Celebrities are fun to follow in the news and on social media. It’s entertaining to read stories about celebrities’ families, their homes, and other details about their personal lives.
So, it’s easy to see how someone can quickly become star-struck when they receive an unexpected message from their favorite actor, athlete, or musician. While it might be exciting to engage with someone you look up to, there’s a good chance that you are being scammed.
These celebrity scams are common among aging adults, especially since many people in this demographic aren’t savvy with social media.
Common Celebrity Scams
It’s essential to warn family members about common types of celebrity scams. Most often, the cons start with bogus social media accounts on Twitter, Instagram, and Facebook. First, the scammer builds a following of people who are fans of the celebrity. Then, followers start receiving messages from the scammer requesting money.
A variety of scams invoke celebrity names, such as:
- Charity donation requests (often associated with a cause the celebrity actually supports)
- Exclusive concert tickets or backstage passes
- Entry or processing fees to enter an online giveaway
- Investment opportunities from a famous business person, such as cryptocurrency
- Fake live streams, including a message that a prize will be given to the first hundred people who comment. Then the people who respond receive a direct message requesting bank information to deposit the payment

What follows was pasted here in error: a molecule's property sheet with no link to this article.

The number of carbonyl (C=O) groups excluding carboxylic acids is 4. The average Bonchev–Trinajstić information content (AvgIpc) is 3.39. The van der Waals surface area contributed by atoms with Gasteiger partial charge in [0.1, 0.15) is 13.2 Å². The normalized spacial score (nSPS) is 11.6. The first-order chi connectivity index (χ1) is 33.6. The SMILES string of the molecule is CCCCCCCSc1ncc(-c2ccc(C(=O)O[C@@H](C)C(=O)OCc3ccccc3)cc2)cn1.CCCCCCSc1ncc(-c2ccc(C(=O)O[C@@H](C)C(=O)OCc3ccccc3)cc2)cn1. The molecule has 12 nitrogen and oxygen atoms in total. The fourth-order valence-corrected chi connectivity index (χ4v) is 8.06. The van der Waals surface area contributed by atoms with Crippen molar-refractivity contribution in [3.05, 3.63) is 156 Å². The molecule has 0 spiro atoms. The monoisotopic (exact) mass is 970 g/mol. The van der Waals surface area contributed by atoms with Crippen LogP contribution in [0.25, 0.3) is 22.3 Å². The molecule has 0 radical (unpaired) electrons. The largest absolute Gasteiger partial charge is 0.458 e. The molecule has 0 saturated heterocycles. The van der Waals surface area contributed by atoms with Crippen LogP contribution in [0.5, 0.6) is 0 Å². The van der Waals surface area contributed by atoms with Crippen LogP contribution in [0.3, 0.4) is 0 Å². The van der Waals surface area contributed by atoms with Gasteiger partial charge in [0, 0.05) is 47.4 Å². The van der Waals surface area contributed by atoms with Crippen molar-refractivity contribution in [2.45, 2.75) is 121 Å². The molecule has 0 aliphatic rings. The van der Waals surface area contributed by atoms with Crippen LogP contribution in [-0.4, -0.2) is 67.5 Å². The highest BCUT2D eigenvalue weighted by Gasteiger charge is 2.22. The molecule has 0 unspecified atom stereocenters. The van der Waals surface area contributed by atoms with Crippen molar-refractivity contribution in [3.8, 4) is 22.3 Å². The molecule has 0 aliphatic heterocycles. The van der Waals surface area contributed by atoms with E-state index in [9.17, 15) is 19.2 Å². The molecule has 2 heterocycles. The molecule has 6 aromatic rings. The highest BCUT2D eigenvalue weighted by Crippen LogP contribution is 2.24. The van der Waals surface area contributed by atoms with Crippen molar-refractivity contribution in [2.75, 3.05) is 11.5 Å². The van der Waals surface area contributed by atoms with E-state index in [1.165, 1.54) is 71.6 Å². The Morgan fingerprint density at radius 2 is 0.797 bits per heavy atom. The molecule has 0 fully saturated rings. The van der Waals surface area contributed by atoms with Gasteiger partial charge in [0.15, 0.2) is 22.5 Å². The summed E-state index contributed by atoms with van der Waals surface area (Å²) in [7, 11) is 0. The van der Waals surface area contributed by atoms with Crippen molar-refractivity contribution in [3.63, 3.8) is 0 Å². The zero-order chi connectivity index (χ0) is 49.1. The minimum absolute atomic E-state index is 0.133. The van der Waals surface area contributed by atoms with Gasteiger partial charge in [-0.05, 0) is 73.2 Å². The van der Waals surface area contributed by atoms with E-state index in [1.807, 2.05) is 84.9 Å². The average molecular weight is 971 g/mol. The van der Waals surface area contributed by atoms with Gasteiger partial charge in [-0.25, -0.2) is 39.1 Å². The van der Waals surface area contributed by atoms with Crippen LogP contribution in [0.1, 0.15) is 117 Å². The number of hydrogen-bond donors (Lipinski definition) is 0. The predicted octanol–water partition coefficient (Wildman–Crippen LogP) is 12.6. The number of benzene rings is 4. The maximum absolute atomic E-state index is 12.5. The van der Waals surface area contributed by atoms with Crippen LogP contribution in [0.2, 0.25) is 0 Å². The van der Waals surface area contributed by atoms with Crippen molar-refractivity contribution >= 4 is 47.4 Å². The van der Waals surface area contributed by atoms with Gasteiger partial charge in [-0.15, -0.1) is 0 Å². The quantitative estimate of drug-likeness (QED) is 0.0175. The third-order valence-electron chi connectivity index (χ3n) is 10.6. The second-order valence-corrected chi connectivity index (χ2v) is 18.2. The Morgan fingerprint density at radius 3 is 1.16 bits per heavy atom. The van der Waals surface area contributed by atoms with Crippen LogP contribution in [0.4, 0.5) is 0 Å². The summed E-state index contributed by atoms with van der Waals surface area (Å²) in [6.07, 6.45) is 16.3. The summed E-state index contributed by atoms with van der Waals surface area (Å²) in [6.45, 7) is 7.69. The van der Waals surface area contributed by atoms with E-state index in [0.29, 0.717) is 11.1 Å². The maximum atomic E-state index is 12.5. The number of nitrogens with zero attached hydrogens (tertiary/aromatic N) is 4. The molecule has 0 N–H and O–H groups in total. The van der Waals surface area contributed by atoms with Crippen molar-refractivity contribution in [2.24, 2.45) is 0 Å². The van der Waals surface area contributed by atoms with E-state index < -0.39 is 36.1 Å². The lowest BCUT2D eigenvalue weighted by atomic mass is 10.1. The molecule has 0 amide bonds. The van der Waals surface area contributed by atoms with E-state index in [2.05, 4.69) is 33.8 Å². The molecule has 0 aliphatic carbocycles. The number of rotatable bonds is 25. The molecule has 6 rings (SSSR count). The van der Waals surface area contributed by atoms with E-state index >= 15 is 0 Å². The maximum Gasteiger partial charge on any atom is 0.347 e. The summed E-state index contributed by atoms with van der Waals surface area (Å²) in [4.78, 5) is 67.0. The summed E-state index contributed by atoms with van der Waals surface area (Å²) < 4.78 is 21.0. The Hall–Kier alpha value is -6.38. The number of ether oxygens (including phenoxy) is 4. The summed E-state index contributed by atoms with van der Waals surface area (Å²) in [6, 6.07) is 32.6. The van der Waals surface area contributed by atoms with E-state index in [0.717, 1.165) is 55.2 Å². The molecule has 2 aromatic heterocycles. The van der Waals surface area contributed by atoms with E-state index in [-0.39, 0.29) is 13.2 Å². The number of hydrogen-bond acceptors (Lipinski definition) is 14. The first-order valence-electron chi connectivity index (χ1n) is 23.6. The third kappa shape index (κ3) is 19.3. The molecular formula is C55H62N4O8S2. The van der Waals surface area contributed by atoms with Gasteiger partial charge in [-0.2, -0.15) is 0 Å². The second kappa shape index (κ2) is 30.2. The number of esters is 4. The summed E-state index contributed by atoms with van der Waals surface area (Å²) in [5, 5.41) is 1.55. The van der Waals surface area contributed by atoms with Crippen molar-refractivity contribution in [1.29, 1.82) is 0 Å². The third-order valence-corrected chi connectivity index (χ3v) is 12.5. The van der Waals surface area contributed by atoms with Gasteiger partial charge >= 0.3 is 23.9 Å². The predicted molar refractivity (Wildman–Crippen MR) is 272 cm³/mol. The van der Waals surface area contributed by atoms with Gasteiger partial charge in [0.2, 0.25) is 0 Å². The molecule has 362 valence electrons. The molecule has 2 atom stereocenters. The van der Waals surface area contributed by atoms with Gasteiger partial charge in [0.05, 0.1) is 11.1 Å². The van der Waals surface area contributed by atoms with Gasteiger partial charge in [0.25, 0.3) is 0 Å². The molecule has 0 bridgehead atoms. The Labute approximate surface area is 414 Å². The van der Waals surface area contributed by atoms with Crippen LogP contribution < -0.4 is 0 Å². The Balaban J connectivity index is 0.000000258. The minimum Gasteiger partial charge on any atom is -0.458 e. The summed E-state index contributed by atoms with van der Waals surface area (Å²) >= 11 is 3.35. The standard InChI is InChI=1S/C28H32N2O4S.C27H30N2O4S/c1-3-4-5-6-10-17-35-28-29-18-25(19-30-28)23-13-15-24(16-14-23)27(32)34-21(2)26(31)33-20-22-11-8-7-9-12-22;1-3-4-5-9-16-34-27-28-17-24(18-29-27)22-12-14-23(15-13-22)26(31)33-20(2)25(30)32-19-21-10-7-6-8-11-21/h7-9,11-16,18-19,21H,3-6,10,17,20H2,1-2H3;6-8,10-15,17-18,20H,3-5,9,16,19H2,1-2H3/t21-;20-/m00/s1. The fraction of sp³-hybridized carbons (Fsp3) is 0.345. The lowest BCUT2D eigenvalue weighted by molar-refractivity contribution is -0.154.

Sometimes, scammers watch the real celebrity’s social media accounts to find fans who are commenting on the real status update. For example, someone might post “I love you Britney” on Britney Spear’s Instagram account, then the person receives a message from a fake account thanking them for the comment and asking for a charity donation.
Watch for These Warning Signs
If you or a loved one is following a celebrity Facebook account, look for the blue checkmark that shows the account is verified. Avoid accounts with few followers and little activity. Check the name on the account to watch for misspellings (such as Kammala Harriss) or punctuation (such as Bey.on.ce).
Also, be aware of anyone soliciting money or personal information through private messaging. Don’t engage with people requesting this information.
This information is intended to inform the public at large about this important issue. It is not intended to serve as legal or medical advice.